And after Fermat…

… there came Jorge Luis Borges

as Google doodle.

By the way, people who have encountered many French mathematicians (say, in a conference) of a certain sharply defined age may have got the impression of finding themselves in a confusing self-referential Borgesian circle. The reason is that his book of short stories “Fictions” (Ficciones in Spanish) was assigned as one of the two texts during one year of the famous French classes préparatoires.

Strangely, the effect of the second book, a poetry collection of Francis Ponge, was much less obvious, though some highly refined friends of mine enjoyed it a lot; my own personal memory is restricted to the sad remark that it is rather a shame that the title of his poem La crevette dans tout ses états does not translate exactly to The startled shrimp, the (former) name of the night-club in which B. Wooster gets entangled with the awful majesty of the law in Jeeves and the Feudal Spirit.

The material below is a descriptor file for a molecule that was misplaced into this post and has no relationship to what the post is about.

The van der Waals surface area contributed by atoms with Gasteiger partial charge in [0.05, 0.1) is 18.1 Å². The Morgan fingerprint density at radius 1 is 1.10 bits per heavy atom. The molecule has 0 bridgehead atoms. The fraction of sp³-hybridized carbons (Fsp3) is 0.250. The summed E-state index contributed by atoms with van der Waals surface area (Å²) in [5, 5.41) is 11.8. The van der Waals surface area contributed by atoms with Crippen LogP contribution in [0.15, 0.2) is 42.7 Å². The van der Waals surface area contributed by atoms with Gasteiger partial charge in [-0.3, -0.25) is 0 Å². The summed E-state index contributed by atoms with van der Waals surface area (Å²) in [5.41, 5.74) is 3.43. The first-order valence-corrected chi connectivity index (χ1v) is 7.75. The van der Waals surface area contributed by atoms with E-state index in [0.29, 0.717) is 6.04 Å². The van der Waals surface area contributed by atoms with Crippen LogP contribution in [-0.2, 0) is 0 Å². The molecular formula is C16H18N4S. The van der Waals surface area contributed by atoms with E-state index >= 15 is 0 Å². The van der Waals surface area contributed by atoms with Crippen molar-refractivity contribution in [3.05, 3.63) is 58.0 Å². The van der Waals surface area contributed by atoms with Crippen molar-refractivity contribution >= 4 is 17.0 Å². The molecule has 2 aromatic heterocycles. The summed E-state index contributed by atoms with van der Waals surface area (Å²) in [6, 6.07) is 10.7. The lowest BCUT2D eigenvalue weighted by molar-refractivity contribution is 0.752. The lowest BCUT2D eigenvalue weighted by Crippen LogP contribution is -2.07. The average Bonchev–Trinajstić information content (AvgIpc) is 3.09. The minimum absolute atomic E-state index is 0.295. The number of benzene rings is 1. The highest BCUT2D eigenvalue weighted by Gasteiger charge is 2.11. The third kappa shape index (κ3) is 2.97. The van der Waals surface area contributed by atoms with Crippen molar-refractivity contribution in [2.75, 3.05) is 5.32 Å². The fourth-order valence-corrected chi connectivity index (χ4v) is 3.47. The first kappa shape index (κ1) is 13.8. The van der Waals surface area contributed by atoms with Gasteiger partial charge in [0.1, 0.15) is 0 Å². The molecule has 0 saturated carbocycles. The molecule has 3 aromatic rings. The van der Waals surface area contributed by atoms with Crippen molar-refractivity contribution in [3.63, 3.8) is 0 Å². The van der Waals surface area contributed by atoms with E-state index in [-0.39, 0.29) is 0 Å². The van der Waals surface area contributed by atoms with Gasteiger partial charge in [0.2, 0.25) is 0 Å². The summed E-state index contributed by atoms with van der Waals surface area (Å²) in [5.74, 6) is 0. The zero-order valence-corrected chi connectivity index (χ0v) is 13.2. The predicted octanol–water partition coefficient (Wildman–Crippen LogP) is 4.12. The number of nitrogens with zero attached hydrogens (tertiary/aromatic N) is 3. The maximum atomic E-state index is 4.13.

On the other hand, the two hard drives of my computer at the time were called “Tlön” and “Uqbar”, and I dabbled in imitative short stories; I might as well put here a link to my favorite

Citation identification request

A few years ago, I read somewhere the following line

The baker can not (or does not?) testify to his own dough,

in a context suggesting strongly that it was a fairly classical quote (possibly of Talmudic origin?) but without more identification. Since Google does not provide much help in this case, does anyone recognize it? (A blank “Yes” is not a suitable answer).